Wisconsin Public Radio

State Gets Federal Help with COVID-19 Supplies

But barriers remain, supplies still fall way short, particularly N95 respirator masks.

By , Wisconsin Public Radio - Apr 28th, 2020 08:47 am
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N95 style medical mask. Photo by Banej [CC BY-SA (https://creativecommons.org/licenses/by-sa/3.0)].

N95 style medical mask. Photo by Banej (CC BY-SA).

Wisconsin has received more than 55 million items through the Federal Emergency Management Agency for response to the coronavirus pandemic, but some Wisconsin lawmakers have been critical of the agency and the Trump administration’s response.

FEMA has been providing assistance to Wisconsin Emergency Management in obtaining supplies, including millions of gloves, surgical masks and gowns.

However, the state and nation have struggled with a shortage of N95 respirator masks. Those masks make up some of the most urgent needs in Wisconsin, according to James K. Joseph, regional administrator for FEMA’s Region 5, based in Chicago.

“That’s obviously very critical to frontline health care workers and even some first responders that may have to deal with COVID-positive patients,” said Joseph.

The federal agency recently delivered around 180,000 N95 masks to Wisconsin, which were received on Monday.

The N95 masks are probably the most requested item among counties and tribes in the state, according to Dr. Darrell Williams, administrator for Wisconsin Emergency Management. Williams said state officials have encouraged them to seek personal protective equipment locally before requesting supplies from the state due to the shortage of materials nationwide.

“That doesn’t prevent people from requesting them even though we may not have them at that moment, but once we get them, we tried to fulfill those requests as quickly as possible in a priority fashion,” said Williams.

FEMA also plans to deliver a Battelle N95 decontamination unit to extend the use of those respirators in early May. The unit can sanitize masks up to 20 times.

Wisconsin Emergency Management officials said FEMA is also sending the state 159,000 cloth masks that will be split between emergency services, food production and distribution workers, as well as other essential businesses.

According to FEMA, the following supplies have been provided to Wisconsin to date:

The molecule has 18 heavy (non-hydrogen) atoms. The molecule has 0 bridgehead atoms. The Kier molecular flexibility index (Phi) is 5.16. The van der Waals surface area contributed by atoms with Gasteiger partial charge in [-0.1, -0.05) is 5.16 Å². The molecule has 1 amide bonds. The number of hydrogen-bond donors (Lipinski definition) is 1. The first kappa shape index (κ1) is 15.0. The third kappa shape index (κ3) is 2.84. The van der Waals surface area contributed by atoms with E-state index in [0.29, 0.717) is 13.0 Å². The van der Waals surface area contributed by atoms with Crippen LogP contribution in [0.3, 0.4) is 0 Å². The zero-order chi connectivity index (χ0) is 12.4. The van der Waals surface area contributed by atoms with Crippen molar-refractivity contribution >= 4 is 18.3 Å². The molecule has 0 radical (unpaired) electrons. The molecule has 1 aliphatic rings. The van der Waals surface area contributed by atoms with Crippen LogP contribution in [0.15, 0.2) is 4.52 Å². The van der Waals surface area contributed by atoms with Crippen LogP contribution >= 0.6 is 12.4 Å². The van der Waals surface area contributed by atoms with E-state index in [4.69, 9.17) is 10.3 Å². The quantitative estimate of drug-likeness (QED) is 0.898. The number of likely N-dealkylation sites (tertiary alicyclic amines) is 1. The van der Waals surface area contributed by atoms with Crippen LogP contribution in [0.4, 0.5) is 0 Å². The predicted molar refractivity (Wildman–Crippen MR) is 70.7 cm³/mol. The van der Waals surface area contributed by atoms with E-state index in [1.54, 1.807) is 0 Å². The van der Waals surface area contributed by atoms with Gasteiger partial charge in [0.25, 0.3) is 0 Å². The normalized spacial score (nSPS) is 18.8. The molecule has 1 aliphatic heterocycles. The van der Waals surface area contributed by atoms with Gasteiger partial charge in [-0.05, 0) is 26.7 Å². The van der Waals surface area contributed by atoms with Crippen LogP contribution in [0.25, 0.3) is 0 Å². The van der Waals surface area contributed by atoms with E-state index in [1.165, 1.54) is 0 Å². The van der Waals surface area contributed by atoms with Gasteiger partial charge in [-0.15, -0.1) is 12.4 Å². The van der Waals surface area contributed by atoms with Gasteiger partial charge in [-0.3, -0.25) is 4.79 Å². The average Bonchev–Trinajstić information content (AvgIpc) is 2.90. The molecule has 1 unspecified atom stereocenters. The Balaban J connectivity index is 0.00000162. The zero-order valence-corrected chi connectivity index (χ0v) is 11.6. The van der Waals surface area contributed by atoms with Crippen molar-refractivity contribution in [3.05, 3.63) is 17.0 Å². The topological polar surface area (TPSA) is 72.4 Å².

• 534,970 N95 Respirators
  • 2,117,889 surgical masks
  • 128,371 face shields
  • 1,545,504 surgical gowns
  • 14,972 coveralls
  • 51,264,642 gloves
  • 10,000 testing swabs
  • 10,000 testing mediums

Yet, Wisconsin lawmakers, including Democratic U.S. Rep. Mark Pocan, have said supplies have fallen­­­ short of the state’s needs. Pocan has been critical of the agency, but said the real problem is a lack of response from the Trump administration.

“They have not directed FEMA to actually get supplies to the states. Instead, they’re taking credit for anything the state buys through the private markets, and they’re getting some limited supplies through the CDC,” said Pocan.

A FEMA spokesperson said the agency is expediting the movement of supplies obtained on the global market and covering the cost to fly them to the U.S. from overseas factories.

The congressman also argued much of the supplies delivered by FEMA were given to states prior to Gov. Tony Eversrequest for additional testing materials. The agency has delivered three shipments of supplies from the Strategic National Stockpile and last week provided 10,000 swabs and 10,000 testing mediums to the state.

Wisconsin has the capacity to conduct around 11,000 tests per day, but it’s currently conducting about 2,000 due to the shortage of testing materials and protective equipment.

“The Trump administration should be using the Defense Production Act and having more companies in the United States producing personal protective equipment, producing reagents and producing test kits so that we have what we need here,” said Pocan. “The fact that we’re relying on China largely for these supplies is really beyond ridiculous.”

On Friday, Wisconsin U.S. Sen. Tammy Baldwin joined fellow Democrats in calling for full utilization of the Defense Production Act, which gives the federal government more control over industrial production in emergencies. U.S. Sen. Lindsey Graham, R-South Carolina, has also called for less reliance on foreign production of medical supplies in recent days.

FEMA’s Supply Chain Task Force has been working to expand production by adding machinery or changing assembly lines to help manufacturers produce them. Joseph noted some of the biggest challenges with producing materials lie in the supply chain.

“We’ve seen over the last several weeks, corporations voluntarily increasing their production. What happens in many situations, though, is sometimes as that production is increased, those are increased in other countries,” said Joseph. “It may take 35 to 40 days by ship for these medical distributors to bring those products to the United States.”

The agency has been chartering planes through its “Project Air Bridge” to speed up their arrival, but Joseph noted about half of those materials are destined for the nation’s most impacted cities.

“We’re doing our best to adjudicate resources nationally, and we’re going to continue to work with the states to ensure that they have the supplies that they need,” said Joseph.

FEMA has spent around $5.9 billion for emergency protective measures nationwide as of Saturday. The agency has also reserved $56.4 million for the state in its COVID-19 response, as well as $24 million for design and construction of alternate care facilities in Milwaukee.

Listen to the WPR report here.

FEMA Working With State To Deliver Supplies For COVID-19 Response But Barriers Remain was originally published by Wisconsin Public Radio.

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